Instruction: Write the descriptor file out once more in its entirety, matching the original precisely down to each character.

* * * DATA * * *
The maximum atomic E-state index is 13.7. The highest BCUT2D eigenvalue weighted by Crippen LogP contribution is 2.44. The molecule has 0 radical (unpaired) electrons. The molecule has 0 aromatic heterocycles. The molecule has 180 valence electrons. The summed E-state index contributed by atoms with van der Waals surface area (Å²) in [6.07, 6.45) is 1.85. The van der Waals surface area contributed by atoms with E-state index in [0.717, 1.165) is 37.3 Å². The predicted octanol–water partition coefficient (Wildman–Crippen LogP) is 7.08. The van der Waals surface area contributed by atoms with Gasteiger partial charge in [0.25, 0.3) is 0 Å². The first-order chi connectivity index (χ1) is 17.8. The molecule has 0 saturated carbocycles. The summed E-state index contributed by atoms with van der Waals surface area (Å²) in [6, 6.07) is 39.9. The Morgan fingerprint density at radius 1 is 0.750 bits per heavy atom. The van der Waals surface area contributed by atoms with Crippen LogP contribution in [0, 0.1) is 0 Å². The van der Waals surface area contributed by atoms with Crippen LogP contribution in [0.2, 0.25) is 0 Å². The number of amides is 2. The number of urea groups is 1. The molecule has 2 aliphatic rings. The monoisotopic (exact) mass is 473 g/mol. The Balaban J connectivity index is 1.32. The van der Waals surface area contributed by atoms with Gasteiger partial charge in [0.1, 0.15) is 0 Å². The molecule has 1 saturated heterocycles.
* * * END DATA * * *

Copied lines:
The maximum atomic E-state index is 13.7. The highest BCUT2D eigenvalue weighted by Crippen LogP contribution is 2.44. The molecule has 0 radical (unpaired) electrons. The molecule has 0 aromatic heterocycles. The molecule has 180 valence electrons. The summed E-state index contributed by atoms with van der Waals surface area (Å²) in [6.07, 6.45) is 1.85. The van der Waals surface area contributed by atoms with E-state index in [0.717, 1.165) is 37.3 Å². The predicted octanol–water partition coefficient (Wildman–Crippen LogP) is 7.08. The van der Waals surface area contributed by atoms with Gasteiger partial charge in [0.25, 0.3) is 0 Å². The first-order chi connectivity index (χ1) is 17.8. The molecule has 0 saturated carbocycles. The summed E-state index contributed by atoms with van der Waals surface area (Å²) in [6, 6.07) is 39.9. The Morgan fingerprint density at radius 1 is 0.750 bits per heavy atom. The van der Waals surface area contributed by atoms with Crippen LogP contribution in [0, 0.1) is 0 Å². The van der Waals surface area contributed by atoms with Crippen LogP contribution in [0.2, 0.25) is 0 Å². The number of amides is 2. The number of urea groups is 1. The molecule has 2 aliphatic rings. The monoisotopic (exact) mass is 473 g/mol. The Balaban J connectivity index is 1.32. The van der Waals surface area contributed by atoms with Gasteiger partial charge in [0.1, 0.15) is 0 Å². The molecule has 1 saturated heterocycles.